Durban Teazers boss Shaun Russouw. Photo: Timothy Bernard


Durban - A dancing cage, strobe lights, mirror balls, fake leather settees and some statues are the subject of the latest court tussle as Durban Teazers boss Shaun Russouw fights to save his business after the murder of his former boss and business partner, Lolly Jackson.

Russouw brought an urgent application to the Durban High Court this week to halt the seizure of goods from his Springfield Park premises by auctioneer Ian Wyles, on behalf of the liquidators of Teazers Comedy and Revue.

Russouw recently made headlines again after it was reported that he had bought the old Gordon’s Prawn restaurant premises in uMhlanga, sparking fears among residents in the upmarket holiday town that he would open a strip club there.

He reportedly refused to confirm or deny the strip club rumours.

He did, however, tell the Mercury this week that it was his “plan B”, because he was “tired of fighting”.

Russouw’s legal battles began after Jackson’s murder in Joburg in May 2010, when Jackson’s widow, Demi Jackson, inherited the lion’s share of his sleaze business.

Russouw maintained Jackson had another will which left the Durban business – which Russouw had run since it opened in 2000 – to him.

In November 2012, Demi secured an eviction order against the club, but Russouw refused to back off and took the matter on appeal.

This was argued in February and judgment has not yet been handed down.

In the meantime, he says, in his affidavit before acting Judge Bulelwa Ndamase, that he and Teazers liquidator Heiko Draht have been negotiating the possibility of him buying the business or the building outright, and buying all the moveable assets which belonged to the club.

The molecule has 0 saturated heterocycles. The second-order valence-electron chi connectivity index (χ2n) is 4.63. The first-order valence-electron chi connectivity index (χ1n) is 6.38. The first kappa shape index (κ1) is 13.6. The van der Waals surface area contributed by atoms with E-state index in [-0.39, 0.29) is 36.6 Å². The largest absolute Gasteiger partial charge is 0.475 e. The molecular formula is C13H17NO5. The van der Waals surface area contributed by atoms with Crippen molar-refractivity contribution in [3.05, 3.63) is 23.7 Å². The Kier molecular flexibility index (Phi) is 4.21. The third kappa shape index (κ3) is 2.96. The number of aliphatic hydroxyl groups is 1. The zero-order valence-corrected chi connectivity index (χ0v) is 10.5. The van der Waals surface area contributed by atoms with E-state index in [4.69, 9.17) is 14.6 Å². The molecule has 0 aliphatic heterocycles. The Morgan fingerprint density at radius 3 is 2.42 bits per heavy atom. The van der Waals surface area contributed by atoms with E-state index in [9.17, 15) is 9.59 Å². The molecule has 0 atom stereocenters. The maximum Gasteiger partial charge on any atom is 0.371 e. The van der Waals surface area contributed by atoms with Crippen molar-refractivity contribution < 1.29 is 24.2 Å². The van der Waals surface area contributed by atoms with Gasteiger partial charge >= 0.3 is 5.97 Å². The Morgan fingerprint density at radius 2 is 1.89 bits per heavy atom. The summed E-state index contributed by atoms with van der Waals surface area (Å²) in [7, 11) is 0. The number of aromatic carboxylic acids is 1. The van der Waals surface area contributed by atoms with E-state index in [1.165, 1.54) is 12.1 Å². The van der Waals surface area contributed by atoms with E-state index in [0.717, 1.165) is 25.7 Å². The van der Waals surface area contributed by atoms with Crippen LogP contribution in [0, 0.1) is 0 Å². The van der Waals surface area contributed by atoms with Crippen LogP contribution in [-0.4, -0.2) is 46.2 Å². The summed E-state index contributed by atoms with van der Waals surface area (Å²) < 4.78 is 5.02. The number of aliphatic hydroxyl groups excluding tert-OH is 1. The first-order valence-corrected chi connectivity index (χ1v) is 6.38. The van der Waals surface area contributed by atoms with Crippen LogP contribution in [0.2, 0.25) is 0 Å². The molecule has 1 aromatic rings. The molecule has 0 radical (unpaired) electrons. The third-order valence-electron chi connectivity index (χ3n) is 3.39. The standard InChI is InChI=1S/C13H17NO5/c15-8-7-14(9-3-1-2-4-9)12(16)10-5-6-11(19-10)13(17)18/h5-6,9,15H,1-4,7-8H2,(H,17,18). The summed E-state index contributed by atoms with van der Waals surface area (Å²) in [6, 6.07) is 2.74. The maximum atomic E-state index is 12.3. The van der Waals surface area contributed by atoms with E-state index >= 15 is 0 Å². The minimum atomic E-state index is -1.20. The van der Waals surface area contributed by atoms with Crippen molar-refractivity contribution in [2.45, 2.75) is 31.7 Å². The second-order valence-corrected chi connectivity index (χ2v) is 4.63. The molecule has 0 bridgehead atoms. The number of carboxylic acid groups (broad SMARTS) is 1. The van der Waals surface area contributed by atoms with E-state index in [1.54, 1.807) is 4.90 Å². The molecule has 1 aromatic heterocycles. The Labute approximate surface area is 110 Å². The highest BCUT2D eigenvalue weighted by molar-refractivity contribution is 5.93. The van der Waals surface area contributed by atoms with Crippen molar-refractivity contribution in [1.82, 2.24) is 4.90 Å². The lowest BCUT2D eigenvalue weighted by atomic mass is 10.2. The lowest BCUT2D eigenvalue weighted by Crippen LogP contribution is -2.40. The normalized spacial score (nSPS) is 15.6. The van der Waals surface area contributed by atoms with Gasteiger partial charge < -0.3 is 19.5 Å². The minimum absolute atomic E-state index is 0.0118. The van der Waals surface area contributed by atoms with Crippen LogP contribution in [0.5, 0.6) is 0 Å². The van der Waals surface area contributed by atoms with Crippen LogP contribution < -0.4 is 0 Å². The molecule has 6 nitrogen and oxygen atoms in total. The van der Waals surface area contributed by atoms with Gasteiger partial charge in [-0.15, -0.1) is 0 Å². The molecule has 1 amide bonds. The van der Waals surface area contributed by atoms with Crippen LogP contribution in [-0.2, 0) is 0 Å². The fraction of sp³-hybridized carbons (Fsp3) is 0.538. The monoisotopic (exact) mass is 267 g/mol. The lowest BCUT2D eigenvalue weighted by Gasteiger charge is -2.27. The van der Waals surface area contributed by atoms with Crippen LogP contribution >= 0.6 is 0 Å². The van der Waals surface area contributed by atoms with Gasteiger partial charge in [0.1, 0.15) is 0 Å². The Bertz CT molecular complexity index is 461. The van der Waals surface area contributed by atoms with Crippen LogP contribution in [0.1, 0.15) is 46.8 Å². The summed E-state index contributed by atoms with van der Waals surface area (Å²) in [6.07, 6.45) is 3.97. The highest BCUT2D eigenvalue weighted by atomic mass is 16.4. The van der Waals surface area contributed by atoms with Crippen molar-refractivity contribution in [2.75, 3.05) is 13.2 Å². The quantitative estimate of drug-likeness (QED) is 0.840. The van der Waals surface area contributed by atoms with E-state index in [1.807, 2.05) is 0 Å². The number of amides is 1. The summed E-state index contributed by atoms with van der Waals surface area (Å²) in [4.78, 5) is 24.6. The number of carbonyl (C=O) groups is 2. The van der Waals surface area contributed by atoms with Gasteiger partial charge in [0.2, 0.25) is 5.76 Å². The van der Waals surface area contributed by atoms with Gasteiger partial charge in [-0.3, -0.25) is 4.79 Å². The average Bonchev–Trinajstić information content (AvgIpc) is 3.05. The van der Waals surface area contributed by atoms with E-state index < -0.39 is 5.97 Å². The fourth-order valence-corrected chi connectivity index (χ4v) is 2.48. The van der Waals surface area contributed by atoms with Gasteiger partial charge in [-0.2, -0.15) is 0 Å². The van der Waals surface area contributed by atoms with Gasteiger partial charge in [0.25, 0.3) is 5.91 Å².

“Draht asked Ian Wyles to make an inventory of the contents of the premises and he valued them at R64 790,” Russouw said.

“I disputed that all the items belonged to Teazers (in liquidation).

“He asked me for proof and I provided invoices for the items I had purchased.

“He said he made an affidavit, attached these invoices and forwarded it to the liquidator.”

Russouw said that in an attempt to avoid further litigation, he had made an offer of R50 000 for the assets.

While Draht had said that was acceptable, it had now been rejected by the major creditor, the Receiver of Revenue, which wanted an offer not less than Wyles’ initial valuation.

“I would be effectively paying for assets which belong to me.

“And I had already paid rental of R17 000 for those assets, not because it was due but under duress to stop it from being attached earlier,” he said.

Russouw accuses the liquidator of not following proper attachment procedures and obtaining a warrant of attachment “under false pretences”, because there were no reasonable grounds for believing the assets might be hidden or disposed of.

He said that should the assets be removed the business would have to shut down.

“The only reason the liquidator is insisting on their removal is to force me to increase my offer and this constitutes an abuse of process,” he said.

The matter was adjourned until next month to enable further negotiations.

The Mercury